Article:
Most of the signals encountered in science and engineering are analog in nature. That is the signals are functions of a continuous variable, such as time or space, and usually take on values in a continuous range. Such signals may be processed directly by appropriate analog systems (such as filters or frequency analyzers) or frequency multipliers for the purpose of changing their characteristics or extracting some desired information. In such a case we say that the signal has been processed directly in its analog form, as illustrated in picture below.
Both the input signal and the output signal are in analog form.
Digital signal processing provides an alternative method for processing the analog signal, as illustrated in figure below.
To perform the processing digitally, there is a need for an interface between the analog signal and the digital processor. This interface is called an analog-to-digital (A/D) converter. The output of the A?D converter is a digital signal that is appropriate as an input to the digital processor.
The digital signal processor may be a large programmable digital computer or a small microprocessor programmed to perform the desired operations on the input signal. It may also be a hardwired digital processor configured to perform a specified set of operations on the input signal. Programmable machines provide the flexibility to change the signal processing operations through a change in the software, whereas hardwired machines are difficult to reconfigure. Consequently, programmable signal processors are in very common use. On the other hand, when signal processing operations are well defined, a hardwired implementation of the operations can be optimized, resulting in a cheaper signal processor and, usually, one that runs faster than its programmable counterpart. In applications where the digital output from the digital signal processor is to be given to the user in analog form, such as in speech communications, we must provide another interface from the digital domain to analog domain. Such an interface is called a digital-to-analog (D/A) converter. Thus the signal is provided to the user in analog form.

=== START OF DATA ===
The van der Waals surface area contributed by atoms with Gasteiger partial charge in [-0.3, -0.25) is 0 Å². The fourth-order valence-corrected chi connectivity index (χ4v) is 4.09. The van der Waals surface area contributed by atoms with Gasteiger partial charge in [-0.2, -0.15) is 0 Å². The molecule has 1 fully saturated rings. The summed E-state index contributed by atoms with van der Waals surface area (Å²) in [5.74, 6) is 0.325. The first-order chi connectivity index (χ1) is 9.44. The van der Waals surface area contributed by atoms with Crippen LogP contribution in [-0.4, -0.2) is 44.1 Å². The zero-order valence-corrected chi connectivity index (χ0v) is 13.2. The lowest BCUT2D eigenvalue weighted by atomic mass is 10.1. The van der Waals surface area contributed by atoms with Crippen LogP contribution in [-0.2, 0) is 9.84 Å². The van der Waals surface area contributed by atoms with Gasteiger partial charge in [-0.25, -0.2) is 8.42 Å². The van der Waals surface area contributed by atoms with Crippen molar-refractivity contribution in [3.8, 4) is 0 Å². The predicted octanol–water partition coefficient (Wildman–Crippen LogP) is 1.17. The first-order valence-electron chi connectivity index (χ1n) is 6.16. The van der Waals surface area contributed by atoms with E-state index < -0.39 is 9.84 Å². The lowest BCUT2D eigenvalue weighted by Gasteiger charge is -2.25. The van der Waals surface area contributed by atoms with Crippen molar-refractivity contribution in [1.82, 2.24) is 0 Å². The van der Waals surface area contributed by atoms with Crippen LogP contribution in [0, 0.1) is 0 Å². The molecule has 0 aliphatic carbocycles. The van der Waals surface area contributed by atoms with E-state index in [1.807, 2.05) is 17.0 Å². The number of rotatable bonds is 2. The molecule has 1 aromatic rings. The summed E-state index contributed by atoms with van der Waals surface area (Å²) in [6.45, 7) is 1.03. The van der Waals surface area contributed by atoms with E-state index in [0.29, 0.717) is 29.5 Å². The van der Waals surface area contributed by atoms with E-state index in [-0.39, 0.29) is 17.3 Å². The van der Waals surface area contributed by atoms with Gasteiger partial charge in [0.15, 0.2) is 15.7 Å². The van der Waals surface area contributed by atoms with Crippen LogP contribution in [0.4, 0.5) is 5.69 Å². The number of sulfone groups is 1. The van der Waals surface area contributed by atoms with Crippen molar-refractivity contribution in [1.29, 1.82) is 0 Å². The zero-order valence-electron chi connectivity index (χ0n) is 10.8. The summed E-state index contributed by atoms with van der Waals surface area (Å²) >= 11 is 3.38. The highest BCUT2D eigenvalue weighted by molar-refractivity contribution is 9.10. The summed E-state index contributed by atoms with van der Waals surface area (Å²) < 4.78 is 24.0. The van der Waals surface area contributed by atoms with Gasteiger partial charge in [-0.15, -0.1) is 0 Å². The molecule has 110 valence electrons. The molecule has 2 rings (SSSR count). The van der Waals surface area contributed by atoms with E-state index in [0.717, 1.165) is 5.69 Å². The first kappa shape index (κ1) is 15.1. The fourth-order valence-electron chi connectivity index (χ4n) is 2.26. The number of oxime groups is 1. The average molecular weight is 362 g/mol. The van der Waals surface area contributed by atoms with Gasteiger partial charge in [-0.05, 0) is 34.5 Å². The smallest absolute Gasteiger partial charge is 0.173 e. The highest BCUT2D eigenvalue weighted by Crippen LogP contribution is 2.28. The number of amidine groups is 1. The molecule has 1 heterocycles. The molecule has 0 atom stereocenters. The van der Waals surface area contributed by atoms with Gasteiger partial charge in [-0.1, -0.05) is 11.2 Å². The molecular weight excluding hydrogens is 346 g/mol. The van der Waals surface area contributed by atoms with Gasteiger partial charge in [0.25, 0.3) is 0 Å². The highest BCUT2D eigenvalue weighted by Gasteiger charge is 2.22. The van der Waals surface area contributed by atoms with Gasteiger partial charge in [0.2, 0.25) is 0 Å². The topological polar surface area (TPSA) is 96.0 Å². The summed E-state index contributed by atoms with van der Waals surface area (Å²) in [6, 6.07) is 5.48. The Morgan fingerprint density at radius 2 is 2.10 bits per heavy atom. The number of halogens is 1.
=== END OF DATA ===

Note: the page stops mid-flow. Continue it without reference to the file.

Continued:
However, there are other practical applications involving signal analysis, where the desired information is conveyed in digital form and no D/A converter is required. For example, in the digital processing of radar signals, the information extracted from the radar signal, such as the position of the aircraft and its speed, may simply be printed on paper. There is no need for a D/A converter in this case.